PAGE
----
First in their classes. How were China's strategic nuclear forces built?

First in their classes. How were China's strategic nuclear forces built?

Cloud after the explosion of the first Chinese atomic bomb, October 16, 1964. Photo by Wikimedia Commons

In 1956, the PRC launched its own nuclear program, and on October 16, 1964, conducted the first successful tests of a real charge. After that, the Chinese army took up the construction of its own strategic nuclear forces and eventually managed to create a full-fledged nuclear triad. Now in the strategic nuclear forces of China there are all three components, the creation of which took a lot of time.

First steps

China's nuclear program started in 1956 by decision of the CPC Central Committee. In the first few months after its adoption, the necessary state bodies and special-purpose enterprises were formed. They had to conduct research and build a promising weapon.

However, the lack of experience and competencies made Beijing turn to Moscow for help. In the second half of the fifties, about 10 thousand Soviet specialists visited China and rendered this or that help. In addition, a comparable number of Chinese scientists and engineers have been trained in our country. However, already in 1959-60. cooperation was curtailed, and Chinese science had to continue to work independently.

The first real results appeared a few years later. On October 16, 1964, a test with the code “596” was held at the Lobnor training ground - this was the first Chinese atomic bomb. On June 17, 1967, China experienced the first thermonuclear warhead.

Model of the bomb used in the tests "596". Wikimedia Commons Photos

According to the results of these events, the PRC became the fifth country in the world to receive nuclear weapons, and the last of the "old" nuclear powers. In addition, China became the fourth owner of thermonuclear weapons. Thus, China in terms of technology development was on a par with the leading countries of the world. However, to obtain all the desired results, it was necessary to build delivery vehicles - and with them full-fledged strategic nuclear forces.

Bomb in the air

Like other countries, China began the construction of a future nuclear triad with the creation of an air component. It is curious that the first carrier of the Chinese atomic bomb also had Soviet roots. In the late fifties, the USSR handed over documentation to the PRC on the Tu-16 long-range bomber.

The production of this machine was established under the designation Xian H-6. The first flight took place in September 1959, and soon serial aircraft went into the army. Initially, H-6 could only carry conventionally falling conventional bombs. There were no special ammunition or missiles at that time. However, the Chinese aviation industry worked on the further development of the weapons complex.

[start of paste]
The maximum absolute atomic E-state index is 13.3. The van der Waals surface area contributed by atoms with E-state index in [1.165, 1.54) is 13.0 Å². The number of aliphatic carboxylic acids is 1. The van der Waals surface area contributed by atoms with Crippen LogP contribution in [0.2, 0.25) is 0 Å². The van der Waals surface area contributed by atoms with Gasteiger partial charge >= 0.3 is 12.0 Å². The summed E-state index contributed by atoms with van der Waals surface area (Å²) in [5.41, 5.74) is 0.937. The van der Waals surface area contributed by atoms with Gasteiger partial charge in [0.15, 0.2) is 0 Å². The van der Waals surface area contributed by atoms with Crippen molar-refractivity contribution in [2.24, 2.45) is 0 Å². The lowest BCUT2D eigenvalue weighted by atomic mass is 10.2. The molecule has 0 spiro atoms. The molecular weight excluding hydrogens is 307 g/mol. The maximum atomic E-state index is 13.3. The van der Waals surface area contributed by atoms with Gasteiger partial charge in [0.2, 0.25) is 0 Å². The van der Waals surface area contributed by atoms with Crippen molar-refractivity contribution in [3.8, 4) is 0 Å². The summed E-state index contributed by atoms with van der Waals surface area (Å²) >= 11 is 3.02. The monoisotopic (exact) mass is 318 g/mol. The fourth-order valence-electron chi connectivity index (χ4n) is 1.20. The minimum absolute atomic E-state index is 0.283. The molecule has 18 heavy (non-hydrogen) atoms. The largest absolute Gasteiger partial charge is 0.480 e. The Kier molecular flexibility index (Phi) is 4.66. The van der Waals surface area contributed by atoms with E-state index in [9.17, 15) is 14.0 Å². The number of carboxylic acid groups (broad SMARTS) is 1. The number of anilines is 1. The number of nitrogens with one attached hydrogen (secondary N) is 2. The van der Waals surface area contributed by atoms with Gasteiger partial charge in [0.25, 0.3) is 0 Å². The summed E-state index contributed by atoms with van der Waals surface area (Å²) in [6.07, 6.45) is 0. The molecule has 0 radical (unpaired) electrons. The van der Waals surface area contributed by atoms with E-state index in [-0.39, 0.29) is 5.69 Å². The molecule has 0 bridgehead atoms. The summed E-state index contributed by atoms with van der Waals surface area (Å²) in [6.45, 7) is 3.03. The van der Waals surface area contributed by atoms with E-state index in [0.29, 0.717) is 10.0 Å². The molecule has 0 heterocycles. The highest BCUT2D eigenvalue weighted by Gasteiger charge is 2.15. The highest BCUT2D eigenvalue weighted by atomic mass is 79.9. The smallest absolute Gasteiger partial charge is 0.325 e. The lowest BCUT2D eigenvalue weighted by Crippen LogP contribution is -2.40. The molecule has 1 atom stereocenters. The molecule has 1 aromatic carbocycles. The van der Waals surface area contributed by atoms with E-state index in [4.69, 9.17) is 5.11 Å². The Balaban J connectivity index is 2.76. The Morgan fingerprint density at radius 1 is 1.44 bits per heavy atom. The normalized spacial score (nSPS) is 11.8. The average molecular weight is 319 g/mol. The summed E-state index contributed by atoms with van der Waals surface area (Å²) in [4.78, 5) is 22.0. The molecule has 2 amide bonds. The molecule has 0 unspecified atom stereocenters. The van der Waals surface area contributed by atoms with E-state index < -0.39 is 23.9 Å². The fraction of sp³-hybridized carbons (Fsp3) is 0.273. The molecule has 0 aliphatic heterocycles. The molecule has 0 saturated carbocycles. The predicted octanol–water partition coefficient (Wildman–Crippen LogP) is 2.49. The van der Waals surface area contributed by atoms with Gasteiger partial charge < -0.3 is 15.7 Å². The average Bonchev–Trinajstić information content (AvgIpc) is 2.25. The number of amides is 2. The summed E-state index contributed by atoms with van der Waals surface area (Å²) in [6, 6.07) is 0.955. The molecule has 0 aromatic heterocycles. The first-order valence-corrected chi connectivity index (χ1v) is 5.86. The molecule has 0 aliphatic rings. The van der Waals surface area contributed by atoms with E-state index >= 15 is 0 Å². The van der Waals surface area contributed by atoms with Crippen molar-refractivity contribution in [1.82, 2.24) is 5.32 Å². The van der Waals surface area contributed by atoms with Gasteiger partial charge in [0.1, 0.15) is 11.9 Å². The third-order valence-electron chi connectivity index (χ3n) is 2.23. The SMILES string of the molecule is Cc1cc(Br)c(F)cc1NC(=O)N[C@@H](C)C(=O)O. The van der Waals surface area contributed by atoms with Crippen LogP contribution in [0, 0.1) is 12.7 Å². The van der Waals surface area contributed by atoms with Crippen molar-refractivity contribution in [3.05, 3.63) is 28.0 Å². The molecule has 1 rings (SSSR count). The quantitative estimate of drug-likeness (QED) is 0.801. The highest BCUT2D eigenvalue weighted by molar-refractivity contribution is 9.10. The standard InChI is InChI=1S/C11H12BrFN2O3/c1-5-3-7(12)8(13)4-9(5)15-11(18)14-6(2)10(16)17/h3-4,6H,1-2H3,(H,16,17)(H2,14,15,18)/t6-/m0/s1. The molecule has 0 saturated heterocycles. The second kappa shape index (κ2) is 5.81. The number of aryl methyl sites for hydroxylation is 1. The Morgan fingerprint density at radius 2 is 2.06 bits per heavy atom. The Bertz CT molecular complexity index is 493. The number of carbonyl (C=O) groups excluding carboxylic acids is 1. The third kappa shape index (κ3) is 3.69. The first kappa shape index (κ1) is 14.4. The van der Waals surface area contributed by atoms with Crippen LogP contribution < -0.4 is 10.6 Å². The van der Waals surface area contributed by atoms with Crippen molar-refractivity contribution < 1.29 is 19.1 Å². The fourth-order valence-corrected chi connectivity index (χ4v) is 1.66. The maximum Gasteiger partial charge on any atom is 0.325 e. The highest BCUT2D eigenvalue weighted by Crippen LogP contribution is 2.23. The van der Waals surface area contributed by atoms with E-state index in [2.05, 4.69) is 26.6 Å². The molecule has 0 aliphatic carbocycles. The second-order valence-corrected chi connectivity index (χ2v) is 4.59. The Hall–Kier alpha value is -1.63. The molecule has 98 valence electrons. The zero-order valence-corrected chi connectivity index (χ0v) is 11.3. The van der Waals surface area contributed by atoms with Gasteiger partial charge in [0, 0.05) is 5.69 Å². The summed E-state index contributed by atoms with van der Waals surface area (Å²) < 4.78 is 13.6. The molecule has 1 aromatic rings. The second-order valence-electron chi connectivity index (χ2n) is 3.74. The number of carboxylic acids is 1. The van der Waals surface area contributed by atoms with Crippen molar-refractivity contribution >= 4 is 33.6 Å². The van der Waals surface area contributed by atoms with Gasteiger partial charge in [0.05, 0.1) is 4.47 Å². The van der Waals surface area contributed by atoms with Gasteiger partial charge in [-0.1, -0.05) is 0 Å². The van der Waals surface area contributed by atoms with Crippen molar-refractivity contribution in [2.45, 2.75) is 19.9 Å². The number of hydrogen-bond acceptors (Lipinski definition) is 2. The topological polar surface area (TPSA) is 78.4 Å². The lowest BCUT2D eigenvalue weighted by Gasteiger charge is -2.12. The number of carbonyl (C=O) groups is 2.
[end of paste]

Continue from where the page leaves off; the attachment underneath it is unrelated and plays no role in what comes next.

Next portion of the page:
On May 14, 1965, at the Lobnor training ground, the first test of a nuclear bomb took place with a drop from a carrier aircraft. The weapon used a specially equipped H-6A with a set of necessary equipment. Two years later, a similar aircraft provided the first tests of thermonuclear weapons. By that time, the H-6A went into production and began to enter service with aviation units.

Xian H-6A bomber in flight. Wikimedia Commons Photos

Thus, it was the H-6A bomber that became the first delivery vehicle of the Chinese strategic nuclear forces. In the future, new products appeared, but the H-6 retained its role. The bomber has been repeatedly upgraded and continues to serve until now. Modern versions of the H-6 continue to solve the problems of nuclear deterrence using current types of weapons.

However, strategic aviation has long ceased to be the basis of strategic nuclear forces. The reason for this was the appearance of other delivery vehicles, as well as the relatively small number of aircraft. The total release of H-6 bombers did not exceed 180-190 units, and far from all of them are capable of carrying special ammunition.

"Eastern wind"

Soviet scientific and technical assistance also affected the field of rocket technology. The USSR handed over documentation on several old ballistic missiles and the necessary technology. Based on the data, China began developing the Dongfeng (East Wind) family of missiles.

At the end of the fifties, China copied the Soviet liquid-fuel tactical missile R-2. A copy called "Dongfeng-1" was first tested at the Shuangchenzi training ground in November 1960. Subsequently, this product went into a small series and was limitedly operated by the PLA. Since nuclear weapons were in development at that time, Dongfeng-1 could only carry a conventional warhead.

Dongfeng-2A infantry fighting vehicle in preparation for launch. Photo

Using existing experience and Soviet technology, the Dongfeng-2 rocket was created in the same period. It was already a medium-range ballistic missile (up to 1250 km), potentially capable of carrying a special warhead. The first launch of such a ballistic missile took place in March 1962, but ended in an accident. An analysis of the results of this incident led to the emergence of an improved Dongfeng-2A project. This product has been successfully tested since June 1964.

On December 27, 1966, the PLA conducted the first launch of the Dongfeng-2A missile with a monoblock nuclear warhead. The rocket took off from the Shuanchenzi training ground and delivered a warhead with a capacity of 12 kt TNT to the target at the Lobnor training ground. Firing range was 800 km.